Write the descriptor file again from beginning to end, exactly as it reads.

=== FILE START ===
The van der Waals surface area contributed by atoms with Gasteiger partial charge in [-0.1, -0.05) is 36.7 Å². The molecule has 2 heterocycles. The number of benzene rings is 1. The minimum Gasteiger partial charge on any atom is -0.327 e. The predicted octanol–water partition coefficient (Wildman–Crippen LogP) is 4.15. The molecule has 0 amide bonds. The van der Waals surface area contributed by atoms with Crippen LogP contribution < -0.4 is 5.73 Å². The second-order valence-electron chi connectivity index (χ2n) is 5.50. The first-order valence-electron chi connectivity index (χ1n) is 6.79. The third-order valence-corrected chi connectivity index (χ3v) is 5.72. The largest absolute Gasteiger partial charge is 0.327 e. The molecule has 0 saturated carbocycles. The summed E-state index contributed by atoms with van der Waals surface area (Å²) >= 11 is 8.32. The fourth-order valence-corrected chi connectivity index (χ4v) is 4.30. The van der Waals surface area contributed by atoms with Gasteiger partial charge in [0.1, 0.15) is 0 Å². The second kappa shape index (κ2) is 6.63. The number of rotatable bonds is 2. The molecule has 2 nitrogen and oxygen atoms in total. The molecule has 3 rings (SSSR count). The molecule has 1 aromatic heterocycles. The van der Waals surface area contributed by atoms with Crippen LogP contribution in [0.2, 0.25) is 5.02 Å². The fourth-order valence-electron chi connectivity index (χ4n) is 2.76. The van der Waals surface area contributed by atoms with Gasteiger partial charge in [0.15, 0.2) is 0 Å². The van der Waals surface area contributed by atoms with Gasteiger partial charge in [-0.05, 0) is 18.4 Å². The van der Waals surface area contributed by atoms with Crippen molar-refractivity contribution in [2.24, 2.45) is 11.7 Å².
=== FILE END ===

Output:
The van der Waals surface area contributed by atoms with Gasteiger partial charge in [-0.1, -0.05) is 36.7 Å². The molecule has 2 heterocycles. The number of benzene rings is 1. The minimum Gasteiger partial charge on any atom is -0.327 e. The predicted octanol–water partition coefficient (Wildman–Crippen LogP) is 4.15. The molecule has 0 amide bonds. The van der Waals surface area contributed by atoms with Crippen LogP contribution < -0.4 is 5.73 Å². The second-order valence-electron chi connectivity index (χ2n) is 5.50. The first-order valence-electron chi connectivity index (χ1n) is 6.79. The third-order valence-corrected chi connectivity index (χ3v) is 5.72. The largest absolute Gasteiger partial charge is 0.327 e. The molecule has 0 saturated carbocycles. The summed E-state index contributed by atoms with van der Waals surface area (Å²) >= 11 is 8.32. The fourth-order valence-corrected chi connectivity index (χ4v) is 4.30. The van der Waals surface area contributed by atoms with Gasteiger partial charge in [0.1, 0.15) is 0 Å². The second kappa shape index (κ2) is 6.63. The number of rotatable bonds is 2. The molecule has 2 nitrogen and oxygen atoms in total. The molecule has 3 rings (SSSR count). The molecule has 1 aromatic heterocycles. The van der Waals surface area contributed by atoms with Crippen LogP contribution in [0.2, 0.25) is 5.02 Å². The fourth-order valence-electron chi connectivity index (χ4n) is 2.76. The van der Waals surface area contributed by atoms with Gasteiger partial charge in [0.15, 0.2) is 0 Å². The van der Waals surface area contributed by atoms with Gasteiger partial charge in [-0.05, 0) is 18.4 Å². The van der Waals surface area contributed by atoms with Crippen molar-refractivity contribution in [2.24, 2.45) is 11.7 Å².